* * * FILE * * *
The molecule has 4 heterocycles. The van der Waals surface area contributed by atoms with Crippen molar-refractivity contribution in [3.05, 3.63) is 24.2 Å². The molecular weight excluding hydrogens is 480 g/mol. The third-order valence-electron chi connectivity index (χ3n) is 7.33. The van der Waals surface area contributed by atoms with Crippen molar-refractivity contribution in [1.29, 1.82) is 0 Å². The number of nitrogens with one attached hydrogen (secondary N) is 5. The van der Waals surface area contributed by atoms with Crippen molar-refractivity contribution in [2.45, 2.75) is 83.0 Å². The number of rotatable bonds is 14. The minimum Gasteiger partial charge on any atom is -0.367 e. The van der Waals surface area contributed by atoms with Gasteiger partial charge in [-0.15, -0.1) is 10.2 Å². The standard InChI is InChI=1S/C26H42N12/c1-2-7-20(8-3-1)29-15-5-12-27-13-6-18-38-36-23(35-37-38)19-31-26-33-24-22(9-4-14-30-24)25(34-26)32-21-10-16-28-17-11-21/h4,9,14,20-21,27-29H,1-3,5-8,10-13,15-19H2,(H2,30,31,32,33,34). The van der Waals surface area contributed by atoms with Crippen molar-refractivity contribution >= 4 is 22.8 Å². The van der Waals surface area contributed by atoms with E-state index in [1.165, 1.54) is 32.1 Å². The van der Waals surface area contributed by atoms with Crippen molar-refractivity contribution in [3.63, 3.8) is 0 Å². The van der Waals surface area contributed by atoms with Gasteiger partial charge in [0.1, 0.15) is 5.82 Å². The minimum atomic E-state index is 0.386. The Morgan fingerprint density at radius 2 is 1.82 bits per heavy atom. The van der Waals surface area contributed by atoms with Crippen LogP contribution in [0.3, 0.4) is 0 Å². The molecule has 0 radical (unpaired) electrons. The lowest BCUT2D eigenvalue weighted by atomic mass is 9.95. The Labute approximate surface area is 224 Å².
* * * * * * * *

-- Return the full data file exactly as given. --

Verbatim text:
The molecule has 4 heterocycles. The van der Waals surface area contributed by atoms with Crippen molar-refractivity contribution in [3.05, 3.63) is 24.2 Å². The molecular weight excluding hydrogens is 480 g/mol. The third-order valence-electron chi connectivity index (χ3n) is 7.33. The van der Waals surface area contributed by atoms with Crippen molar-refractivity contribution in [1.29, 1.82) is 0 Å². The number of nitrogens with one attached hydrogen (secondary N) is 5. The van der Waals surface area contributed by atoms with Crippen molar-refractivity contribution in [2.45, 2.75) is 83.0 Å². The number of rotatable bonds is 14. The minimum Gasteiger partial charge on any atom is -0.367 e. The van der Waals surface area contributed by atoms with Gasteiger partial charge in [-0.15, -0.1) is 10.2 Å². The standard InChI is InChI=1S/C26H42N12/c1-2-7-20(8-3-1)29-15-5-12-27-13-6-18-38-36-23(35-37-38)19-31-26-33-24-22(9-4-14-30-24)25(34-26)32-21-10-16-28-17-11-21/h4,9,14,20-21,27-29H,1-3,5-8,10-13,15-19H2,(H2,30,31,32,33,34). The van der Waals surface area contributed by atoms with Crippen molar-refractivity contribution >= 4 is 22.8 Å². The van der Waals surface area contributed by atoms with E-state index in [1.165, 1.54) is 32.1 Å². The van der Waals surface area contributed by atoms with Crippen molar-refractivity contribution in [3.63, 3.8) is 0 Å². The van der Waals surface area contributed by atoms with Gasteiger partial charge in [0.1, 0.15) is 5.82 Å². The minimum atomic E-state index is 0.386. The Morgan fingerprint density at radius 2 is 1.82 bits per heavy atom. The van der Waals surface area contributed by atoms with Crippen LogP contribution in [0.3, 0.4) is 0 Å². The molecule has 0 radical (unpaired) electrons. The lowest BCUT2D eigenvalue weighted by atomic mass is 9.95. The Labute approximate surface area is 224 Å².